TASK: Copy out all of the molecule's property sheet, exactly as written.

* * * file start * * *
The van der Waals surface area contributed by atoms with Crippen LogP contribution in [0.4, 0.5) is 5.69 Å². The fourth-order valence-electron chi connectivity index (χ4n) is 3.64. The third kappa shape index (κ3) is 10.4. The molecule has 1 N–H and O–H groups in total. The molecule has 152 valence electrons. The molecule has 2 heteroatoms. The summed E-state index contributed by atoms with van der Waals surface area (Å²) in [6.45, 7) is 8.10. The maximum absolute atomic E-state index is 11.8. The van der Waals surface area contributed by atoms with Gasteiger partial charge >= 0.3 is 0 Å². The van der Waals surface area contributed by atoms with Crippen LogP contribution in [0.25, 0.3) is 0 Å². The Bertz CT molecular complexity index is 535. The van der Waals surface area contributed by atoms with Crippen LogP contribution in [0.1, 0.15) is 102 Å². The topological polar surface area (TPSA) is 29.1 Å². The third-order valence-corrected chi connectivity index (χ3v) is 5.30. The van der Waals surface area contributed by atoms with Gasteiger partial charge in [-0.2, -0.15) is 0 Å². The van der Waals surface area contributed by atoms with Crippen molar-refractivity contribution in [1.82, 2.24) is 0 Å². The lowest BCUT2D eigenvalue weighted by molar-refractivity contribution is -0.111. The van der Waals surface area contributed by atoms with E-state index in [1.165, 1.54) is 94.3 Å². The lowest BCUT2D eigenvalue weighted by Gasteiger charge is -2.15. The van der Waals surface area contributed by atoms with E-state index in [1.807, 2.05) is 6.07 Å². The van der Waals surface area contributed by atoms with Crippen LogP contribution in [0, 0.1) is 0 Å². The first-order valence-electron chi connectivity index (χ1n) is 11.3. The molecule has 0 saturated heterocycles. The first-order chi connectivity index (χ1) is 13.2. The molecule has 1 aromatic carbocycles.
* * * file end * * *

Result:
The van der Waals surface area contributed by atoms with Crippen LogP contribution in [0.4, 0.5) is 5.69 Å². The fourth-order valence-electron chi connectivity index (χ4n) is 3.64. The third kappa shape index (κ3) is 10.4. The molecule has 1 N–H and O–H groups in total. The molecule has 152 valence electrons. The molecule has 2 heteroatoms. The summed E-state index contributed by atoms with van der Waals surface area (Å²) in [6.45, 7) is 8.10. The maximum absolute atomic E-state index is 11.8. The van der Waals surface area contributed by atoms with Gasteiger partial charge >= 0.3 is 0 Å². The van der Waals surface area contributed by atoms with Crippen LogP contribution in [0.25, 0.3) is 0 Å². The Bertz CT molecular complexity index is 535. The van der Waals surface area contributed by atoms with Crippen LogP contribution in [0.1, 0.15) is 102 Å². The topological polar surface area (TPSA) is 29.1 Å². The third-order valence-corrected chi connectivity index (χ3v) is 5.30. The van der Waals surface area contributed by atoms with Gasteiger partial charge in [-0.2, -0.15) is 0 Å². The van der Waals surface area contributed by atoms with Crippen molar-refractivity contribution in [1.82, 2.24) is 0 Å². The lowest BCUT2D eigenvalue weighted by molar-refractivity contribution is -0.111. The van der Waals surface area contributed by atoms with E-state index in [1.165, 1.54) is 94.3 Å². The lowest BCUT2D eigenvalue weighted by Gasteiger charge is -2.15. The van der Waals surface area contributed by atoms with E-state index in [1.807, 2.05) is 6.07 Å². The van der Waals surface area contributed by atoms with Crippen LogP contribution in [0, 0.1) is 0 Å². The first-order valence-electron chi connectivity index (χ1n) is 11.3. The molecule has 0 saturated heterocycles. The first-order chi connectivity index (χ1) is 13.2. The molecule has 1 aromatic carbocycles.